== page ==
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Gene "G.D." Demby is the founder and editor of PostBourgie. In his day job, he blogs about race and ethnicity for National Public Radio. He is a native of South Philly and reads and writes and runs and rants. You can follow him on Twitter or subscribe to him on Facebook.

11 comments to The Bumper Sticker Says It All.

  • LH

    The notion that Barack Obama should embrace Muslims ignores the present sociopolitical reality, which is that Muslims are perceived by many as terrorists or terrorist sympathisers.

    Whether this is true is no more relevant than whether Obama is a Muslim. As ever, the key is perception.

    Obama isn’t campaigning in a vacuum. By way of innuendo and outright fearmongering, John McCain and right-leaning 527s would have a field day if Obama were to be photographed shaking hands with, say, a Muslim woman wearing a head scarf, or a Muslim man wearing a kufi.

  • there is nothing wrong with being a muslim, and obama knows it. he also knows that there is nothing wrong with being a tolerant/reconciliation-minded christian even tho ur pastor may not always preach that from the pulpit. yet he still had to disassociate himself from the church / pastor that he had known for so long. it’s unfortunate that obama has to distance himself from certain ‘elements’ in order to keep from adding fodder to the media frenzy that’s just waiting to link him to some muslim group that just might have ONE member who has a cousin that bought a book on jihads in 1994.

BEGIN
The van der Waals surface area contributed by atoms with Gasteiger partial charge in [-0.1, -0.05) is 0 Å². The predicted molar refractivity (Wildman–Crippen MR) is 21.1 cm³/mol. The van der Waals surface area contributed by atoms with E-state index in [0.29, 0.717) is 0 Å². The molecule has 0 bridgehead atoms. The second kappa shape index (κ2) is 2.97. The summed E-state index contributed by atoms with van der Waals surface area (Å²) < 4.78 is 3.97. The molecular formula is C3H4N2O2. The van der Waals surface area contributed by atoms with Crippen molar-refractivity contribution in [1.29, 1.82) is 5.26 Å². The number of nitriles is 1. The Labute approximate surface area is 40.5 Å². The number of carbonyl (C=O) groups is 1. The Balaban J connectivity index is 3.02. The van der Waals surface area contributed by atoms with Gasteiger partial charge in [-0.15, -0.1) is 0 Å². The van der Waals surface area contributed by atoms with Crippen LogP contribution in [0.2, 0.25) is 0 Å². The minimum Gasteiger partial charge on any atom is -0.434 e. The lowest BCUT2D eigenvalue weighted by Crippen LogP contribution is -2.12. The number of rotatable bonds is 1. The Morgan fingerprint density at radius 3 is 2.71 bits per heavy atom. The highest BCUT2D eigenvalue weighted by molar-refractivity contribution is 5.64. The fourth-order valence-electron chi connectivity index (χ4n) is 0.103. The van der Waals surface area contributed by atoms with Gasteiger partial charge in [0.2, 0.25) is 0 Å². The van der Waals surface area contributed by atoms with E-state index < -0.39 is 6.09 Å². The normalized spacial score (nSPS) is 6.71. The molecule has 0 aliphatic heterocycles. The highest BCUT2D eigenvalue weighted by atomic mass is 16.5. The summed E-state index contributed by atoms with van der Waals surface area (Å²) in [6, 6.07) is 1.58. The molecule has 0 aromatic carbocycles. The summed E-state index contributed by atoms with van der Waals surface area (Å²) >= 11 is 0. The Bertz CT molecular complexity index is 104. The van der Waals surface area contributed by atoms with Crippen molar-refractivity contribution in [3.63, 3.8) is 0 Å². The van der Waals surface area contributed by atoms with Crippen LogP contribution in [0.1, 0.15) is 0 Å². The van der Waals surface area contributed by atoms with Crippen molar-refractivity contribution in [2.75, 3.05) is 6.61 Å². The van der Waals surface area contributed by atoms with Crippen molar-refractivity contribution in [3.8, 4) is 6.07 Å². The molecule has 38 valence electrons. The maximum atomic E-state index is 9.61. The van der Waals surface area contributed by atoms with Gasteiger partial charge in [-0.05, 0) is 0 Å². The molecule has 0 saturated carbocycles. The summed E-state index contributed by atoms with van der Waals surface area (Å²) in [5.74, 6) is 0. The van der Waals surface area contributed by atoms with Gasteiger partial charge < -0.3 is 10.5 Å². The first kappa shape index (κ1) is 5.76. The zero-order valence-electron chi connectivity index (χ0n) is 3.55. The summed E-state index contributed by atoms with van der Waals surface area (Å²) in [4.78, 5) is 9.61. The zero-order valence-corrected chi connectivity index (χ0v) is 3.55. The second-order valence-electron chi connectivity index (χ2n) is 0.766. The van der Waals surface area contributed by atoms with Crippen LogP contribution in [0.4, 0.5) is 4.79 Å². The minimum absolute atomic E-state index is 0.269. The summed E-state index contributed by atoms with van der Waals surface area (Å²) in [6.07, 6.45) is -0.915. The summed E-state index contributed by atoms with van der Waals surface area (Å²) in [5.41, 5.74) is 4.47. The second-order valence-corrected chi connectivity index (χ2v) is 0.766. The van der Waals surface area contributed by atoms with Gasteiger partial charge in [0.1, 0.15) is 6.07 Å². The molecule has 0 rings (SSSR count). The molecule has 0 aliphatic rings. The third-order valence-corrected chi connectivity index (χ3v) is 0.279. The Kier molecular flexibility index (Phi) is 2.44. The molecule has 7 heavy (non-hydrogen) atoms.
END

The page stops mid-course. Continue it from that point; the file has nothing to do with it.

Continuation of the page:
at the end of the day the man is a politician and (for him especially) perception is everything. unless he can do detailed background checks on everyone that may be affiliated with these orgs, it’s probably not worth the risk.

    better to be safe than sorry.

  • LH: Again, this assumes that the people with Obama/cryptomuslim fears are votes he can even get. I seriously doubt they’re in play for him. He gains nothing by going this route.

    Ksolo: same as I said to LH. He’s positioned himself above maneuvers like this, and I think by not getting in front of it he’s only making it worse. Why should Muslim voters who are considering voting for him do so now?

  • LH

    G.D.: You’re assuming that none of the voters who support Obama harbour the cryptomuslim fears you speak of.

    Also, evangelicals, for example, seem to be at least open to the possibility of voting for Obama, if only because they’re turned off by John McCain. Obama may or may not get their votes, but we know he won’t get them if he starts pressing the flesh with Muslims.

    My question is this: what does Obama lose by taking this tack?

  • quadmoniker

    I think what he loses is any legitimate claim to the notion that he’s a different kind of politician who will appeal to everyone. Polls show that ten percent of Americans (http://www.usatoday.com/news/religion/2008-04-01-obama-muslim_N.htm) still think he is a Muslim, despite the whole Reverend Wright “controversy,” which shows that those people aren’t paying attention, anyway.